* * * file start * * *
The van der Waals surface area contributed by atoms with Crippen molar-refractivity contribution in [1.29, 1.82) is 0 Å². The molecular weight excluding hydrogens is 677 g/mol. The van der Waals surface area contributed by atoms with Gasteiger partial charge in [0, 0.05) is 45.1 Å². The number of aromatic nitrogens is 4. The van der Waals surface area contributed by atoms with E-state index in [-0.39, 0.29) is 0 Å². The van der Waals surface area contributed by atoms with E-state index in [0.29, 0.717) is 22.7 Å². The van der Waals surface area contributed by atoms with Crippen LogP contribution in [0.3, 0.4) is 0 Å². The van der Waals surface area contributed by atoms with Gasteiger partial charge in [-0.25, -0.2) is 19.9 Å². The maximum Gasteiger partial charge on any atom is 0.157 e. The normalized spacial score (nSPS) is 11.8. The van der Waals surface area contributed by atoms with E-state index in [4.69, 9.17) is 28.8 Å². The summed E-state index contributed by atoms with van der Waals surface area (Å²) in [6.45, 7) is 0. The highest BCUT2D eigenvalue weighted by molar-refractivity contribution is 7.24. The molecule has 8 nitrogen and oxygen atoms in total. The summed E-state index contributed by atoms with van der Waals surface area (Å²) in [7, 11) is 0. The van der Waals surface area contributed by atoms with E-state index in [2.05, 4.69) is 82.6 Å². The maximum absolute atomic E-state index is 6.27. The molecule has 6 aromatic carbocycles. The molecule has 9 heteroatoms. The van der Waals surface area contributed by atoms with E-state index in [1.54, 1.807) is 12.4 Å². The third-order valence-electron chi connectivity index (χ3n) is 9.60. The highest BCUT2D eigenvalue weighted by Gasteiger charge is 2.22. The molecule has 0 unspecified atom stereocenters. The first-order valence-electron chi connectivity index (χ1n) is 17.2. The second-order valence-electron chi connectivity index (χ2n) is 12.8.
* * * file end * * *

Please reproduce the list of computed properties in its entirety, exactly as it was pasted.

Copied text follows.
The van der Waals surface area contributed by atoms with Crippen molar-refractivity contribution in [1.29, 1.82) is 0 Å². The molecular weight excluding hydrogens is 677 g/mol. The van der Waals surface area contributed by atoms with Gasteiger partial charge in [0, 0.05) is 45.1 Å². The number of aromatic nitrogens is 4. The van der Waals surface area contributed by atoms with E-state index in [-0.39, 0.29) is 0 Å². The van der Waals surface area contributed by atoms with E-state index in [0.29, 0.717) is 22.7 Å². The van der Waals surface area contributed by atoms with Crippen LogP contribution in [0.3, 0.4) is 0 Å². The van der Waals surface area contributed by atoms with Gasteiger partial charge in [-0.25, -0.2) is 19.9 Å². The maximum Gasteiger partial charge on any atom is 0.157 e. The normalized spacial score (nSPS) is 11.8. The van der Waals surface area contributed by atoms with E-state index in [4.69, 9.17) is 28.8 Å². The summed E-state index contributed by atoms with van der Waals surface area (Å²) in [6.45, 7) is 0. The highest BCUT2D eigenvalue weighted by molar-refractivity contribution is 7.24. The molecule has 8 nitrogen and oxygen atoms in total. The summed E-state index contributed by atoms with van der Waals surface area (Å²) in [7, 11) is 0. The van der Waals surface area contributed by atoms with E-state index in [2.05, 4.69) is 82.6 Å². The maximum absolute atomic E-state index is 6.27. The molecule has 6 aromatic carbocycles. The molecule has 9 heteroatoms. The van der Waals surface area contributed by atoms with E-state index in [1.54, 1.807) is 12.4 Å². The third-order valence-electron chi connectivity index (χ3n) is 9.60. The highest BCUT2D eigenvalue weighted by Gasteiger charge is 2.22. The molecule has 0 unspecified atom stereocenters. The first-order valence-electron chi connectivity index (χ1n) is 17.2. The second-order valence-electron chi connectivity index (χ2n) is 12.8.